Friday, July 31, 2009

Names Changed...

Here's something that I have been pondering over since some time.

You must be aware that newspapers should withhold the name (and any other information that can reveal the identity) of molest or rape victims. In one particular instance, I felt sad that the same standards were not applied even when the story seemed as scandalous, or at least with similar possible outcomes — something that would bring shame to the victim and the family. Why? Because the concerned person was a man...

A senior citizen was operated upon after he shoved a glass tea cup up his ass. The news was published with the name and photo of the withered old man with salt-pepper beard on the hospital bed, visibly in pain. Even if we say the act was pervert, the act of publishing the news with such relish (and visual aids) also perhaps bordered on pervert lines. In my view, his name also should have been concealed because the publicity was sure to bring him and his family the same kind of scandal that a rape / molest victim needs to be sheltered from. Also, the old man was a victim himself, his act had caused no one but him a lot of pain and shame.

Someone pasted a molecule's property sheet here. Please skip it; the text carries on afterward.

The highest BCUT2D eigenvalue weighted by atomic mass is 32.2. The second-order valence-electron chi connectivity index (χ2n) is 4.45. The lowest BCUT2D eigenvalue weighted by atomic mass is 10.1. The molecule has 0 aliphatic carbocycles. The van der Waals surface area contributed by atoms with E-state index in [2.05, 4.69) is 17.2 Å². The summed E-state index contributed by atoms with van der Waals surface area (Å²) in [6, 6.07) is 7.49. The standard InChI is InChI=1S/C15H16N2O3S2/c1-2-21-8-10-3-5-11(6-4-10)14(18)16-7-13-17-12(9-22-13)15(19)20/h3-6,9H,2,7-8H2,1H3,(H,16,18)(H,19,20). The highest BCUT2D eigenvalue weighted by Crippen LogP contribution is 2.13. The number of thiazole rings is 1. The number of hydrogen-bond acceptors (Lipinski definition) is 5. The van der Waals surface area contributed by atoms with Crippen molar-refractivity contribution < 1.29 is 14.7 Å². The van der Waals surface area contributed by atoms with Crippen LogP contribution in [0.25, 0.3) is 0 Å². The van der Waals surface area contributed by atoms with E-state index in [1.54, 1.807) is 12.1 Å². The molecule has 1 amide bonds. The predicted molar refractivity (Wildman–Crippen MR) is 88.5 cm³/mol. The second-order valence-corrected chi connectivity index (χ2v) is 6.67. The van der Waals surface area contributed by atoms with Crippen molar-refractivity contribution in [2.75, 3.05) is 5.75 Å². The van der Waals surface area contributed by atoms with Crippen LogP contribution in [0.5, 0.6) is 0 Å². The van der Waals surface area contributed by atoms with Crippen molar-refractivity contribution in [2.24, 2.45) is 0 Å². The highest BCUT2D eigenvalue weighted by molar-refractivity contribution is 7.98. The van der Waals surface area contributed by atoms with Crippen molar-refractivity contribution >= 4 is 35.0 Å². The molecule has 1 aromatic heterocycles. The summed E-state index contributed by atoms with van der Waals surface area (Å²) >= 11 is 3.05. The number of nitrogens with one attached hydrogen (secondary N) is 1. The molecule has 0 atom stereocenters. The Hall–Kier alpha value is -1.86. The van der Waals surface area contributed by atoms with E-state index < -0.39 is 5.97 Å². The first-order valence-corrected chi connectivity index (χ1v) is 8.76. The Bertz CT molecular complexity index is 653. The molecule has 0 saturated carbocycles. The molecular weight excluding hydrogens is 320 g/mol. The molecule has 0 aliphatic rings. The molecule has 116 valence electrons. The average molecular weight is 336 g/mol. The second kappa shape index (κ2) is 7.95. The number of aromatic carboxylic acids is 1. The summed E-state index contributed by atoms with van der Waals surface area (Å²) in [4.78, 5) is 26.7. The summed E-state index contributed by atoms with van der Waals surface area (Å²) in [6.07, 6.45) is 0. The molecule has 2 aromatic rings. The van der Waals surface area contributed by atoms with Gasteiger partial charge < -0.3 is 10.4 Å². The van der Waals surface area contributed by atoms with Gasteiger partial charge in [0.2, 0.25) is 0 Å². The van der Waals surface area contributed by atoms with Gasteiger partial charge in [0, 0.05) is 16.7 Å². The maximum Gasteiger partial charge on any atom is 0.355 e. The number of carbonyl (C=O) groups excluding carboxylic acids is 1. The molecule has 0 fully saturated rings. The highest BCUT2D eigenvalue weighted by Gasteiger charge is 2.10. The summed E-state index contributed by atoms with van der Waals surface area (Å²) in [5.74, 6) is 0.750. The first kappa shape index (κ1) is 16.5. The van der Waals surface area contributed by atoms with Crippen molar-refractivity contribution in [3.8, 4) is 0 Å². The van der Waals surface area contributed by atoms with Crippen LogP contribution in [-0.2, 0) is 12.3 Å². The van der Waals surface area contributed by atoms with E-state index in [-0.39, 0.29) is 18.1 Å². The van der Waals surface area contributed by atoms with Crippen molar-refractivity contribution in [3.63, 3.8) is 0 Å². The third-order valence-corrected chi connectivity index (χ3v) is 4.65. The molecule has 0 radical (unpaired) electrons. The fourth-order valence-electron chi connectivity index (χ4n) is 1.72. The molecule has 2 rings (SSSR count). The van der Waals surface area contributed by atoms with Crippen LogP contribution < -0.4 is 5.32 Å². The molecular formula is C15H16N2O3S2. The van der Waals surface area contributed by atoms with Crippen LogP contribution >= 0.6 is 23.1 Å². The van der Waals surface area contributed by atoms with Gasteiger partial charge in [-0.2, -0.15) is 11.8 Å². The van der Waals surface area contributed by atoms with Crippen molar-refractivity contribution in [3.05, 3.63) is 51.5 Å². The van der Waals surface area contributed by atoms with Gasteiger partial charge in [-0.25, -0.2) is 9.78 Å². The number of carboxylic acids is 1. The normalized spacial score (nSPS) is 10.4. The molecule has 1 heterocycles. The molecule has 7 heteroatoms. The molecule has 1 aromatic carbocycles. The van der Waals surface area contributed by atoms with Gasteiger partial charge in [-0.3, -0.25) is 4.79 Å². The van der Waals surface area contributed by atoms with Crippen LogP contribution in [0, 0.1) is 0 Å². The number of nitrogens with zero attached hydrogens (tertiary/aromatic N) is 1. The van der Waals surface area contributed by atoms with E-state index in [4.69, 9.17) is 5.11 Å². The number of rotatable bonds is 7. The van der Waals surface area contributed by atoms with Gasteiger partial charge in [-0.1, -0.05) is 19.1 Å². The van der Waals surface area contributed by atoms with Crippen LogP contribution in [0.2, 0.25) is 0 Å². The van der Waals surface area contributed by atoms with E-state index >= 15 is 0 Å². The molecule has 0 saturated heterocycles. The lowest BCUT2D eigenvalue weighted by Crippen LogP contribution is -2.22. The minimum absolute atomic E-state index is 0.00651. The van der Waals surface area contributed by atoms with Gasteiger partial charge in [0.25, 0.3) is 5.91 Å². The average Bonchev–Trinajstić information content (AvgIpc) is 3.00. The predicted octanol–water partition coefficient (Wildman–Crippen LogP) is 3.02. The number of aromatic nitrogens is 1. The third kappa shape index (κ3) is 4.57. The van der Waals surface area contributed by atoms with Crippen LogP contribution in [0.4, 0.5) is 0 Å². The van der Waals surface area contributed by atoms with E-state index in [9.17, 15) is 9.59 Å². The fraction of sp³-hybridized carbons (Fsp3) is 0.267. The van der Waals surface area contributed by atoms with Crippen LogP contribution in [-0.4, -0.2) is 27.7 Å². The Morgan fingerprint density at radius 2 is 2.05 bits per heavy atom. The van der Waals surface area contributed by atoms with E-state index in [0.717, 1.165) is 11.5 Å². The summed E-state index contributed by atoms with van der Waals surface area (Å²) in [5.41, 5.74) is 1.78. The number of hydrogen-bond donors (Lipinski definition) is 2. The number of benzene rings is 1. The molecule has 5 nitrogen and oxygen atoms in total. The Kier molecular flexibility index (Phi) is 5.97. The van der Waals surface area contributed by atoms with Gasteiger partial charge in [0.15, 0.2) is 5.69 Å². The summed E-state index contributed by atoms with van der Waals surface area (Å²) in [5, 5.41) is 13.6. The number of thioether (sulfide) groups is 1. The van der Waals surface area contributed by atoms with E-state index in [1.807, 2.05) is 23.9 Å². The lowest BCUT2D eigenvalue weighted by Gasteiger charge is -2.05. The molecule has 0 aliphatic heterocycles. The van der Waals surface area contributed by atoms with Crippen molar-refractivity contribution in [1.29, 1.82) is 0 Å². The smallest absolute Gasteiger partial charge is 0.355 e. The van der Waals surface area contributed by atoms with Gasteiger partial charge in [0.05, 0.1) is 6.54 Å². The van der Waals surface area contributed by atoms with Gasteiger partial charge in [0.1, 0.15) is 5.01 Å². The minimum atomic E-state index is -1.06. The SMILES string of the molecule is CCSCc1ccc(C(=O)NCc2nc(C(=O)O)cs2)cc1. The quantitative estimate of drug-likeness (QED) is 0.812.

Besides, what was achieved by publishing the name? Is information for the sake of it justified? What was achieved by publishing his photo? All his shrivelled face must have served for would be as an excuse to crack lewd jokes.

Now, consider the issue with a hypothetical twist. Imagine a 60-plus woman had shoved a glass up her ass. I am sure, some hypocritical sense of dignity would have prevented her name from being revealed. I use the word hypocritical because the same standards were not applied to the old man, just because he was a man. An interesting instance of gender bias, isn't it? Who knows, if the incident was published even minus the woman's name, moral purists may have lambasted the newspaper with expressions like Scandalous, Against Indian Culture, Against Indian pride and all such crap, refusing to believe that Indian women could ever indulge in bizzare acts of sexual gratification...